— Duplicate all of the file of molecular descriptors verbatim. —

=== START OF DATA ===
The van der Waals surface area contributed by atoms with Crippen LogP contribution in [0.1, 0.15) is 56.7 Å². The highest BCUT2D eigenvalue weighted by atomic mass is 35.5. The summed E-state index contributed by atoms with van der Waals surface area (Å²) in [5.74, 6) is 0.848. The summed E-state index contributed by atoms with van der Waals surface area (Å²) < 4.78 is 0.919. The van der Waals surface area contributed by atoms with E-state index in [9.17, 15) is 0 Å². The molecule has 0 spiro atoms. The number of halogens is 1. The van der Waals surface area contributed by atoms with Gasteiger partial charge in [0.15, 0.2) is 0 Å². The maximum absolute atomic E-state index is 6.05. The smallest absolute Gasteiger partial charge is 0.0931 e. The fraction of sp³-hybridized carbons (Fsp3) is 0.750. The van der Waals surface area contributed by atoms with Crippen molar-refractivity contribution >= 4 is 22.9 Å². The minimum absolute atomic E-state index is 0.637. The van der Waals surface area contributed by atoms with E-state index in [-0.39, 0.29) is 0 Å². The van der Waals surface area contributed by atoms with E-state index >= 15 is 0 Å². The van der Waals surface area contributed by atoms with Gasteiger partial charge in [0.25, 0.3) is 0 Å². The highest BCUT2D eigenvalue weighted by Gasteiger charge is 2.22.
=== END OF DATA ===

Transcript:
The van der Waals surface area contributed by atoms with Crippen LogP contribution in [0.1, 0.15) is 56.7 Å². The highest BCUT2D eigenvalue weighted by atomic mass is 35.5. The summed E-state index contributed by atoms with van der Waals surface area (Å²) in [5.74, 6) is 0.848. The summed E-state index contributed by atoms with van der Waals surface area (Å²) < 4.78 is 0.919. The van der Waals surface area contributed by atoms with E-state index in [9.17, 15) is 0 Å². The molecule has 0 spiro atoms. The number of halogens is 1. The van der Waals surface area contributed by atoms with Gasteiger partial charge in [0.15, 0.2) is 0 Å². The maximum absolute atomic E-state index is 6.05. The smallest absolute Gasteiger partial charge is 0.0931 e. The fraction of sp³-hybridized carbons (Fsp3) is 0.750. The van der Waals surface area contributed by atoms with Crippen molar-refractivity contribution >= 4 is 22.9 Å². The minimum absolute atomic E-state index is 0.637. The van der Waals surface area contributed by atoms with E-state index in [-0.39, 0.29) is 0 Å². The van der Waals surface area contributed by atoms with E-state index >= 15 is 0 Å². The van der Waals surface area contributed by atoms with Gasteiger partial charge in [0.25, 0.3) is 0 Å². The highest BCUT2D eigenvalue weighted by Gasteiger charge is 2.22.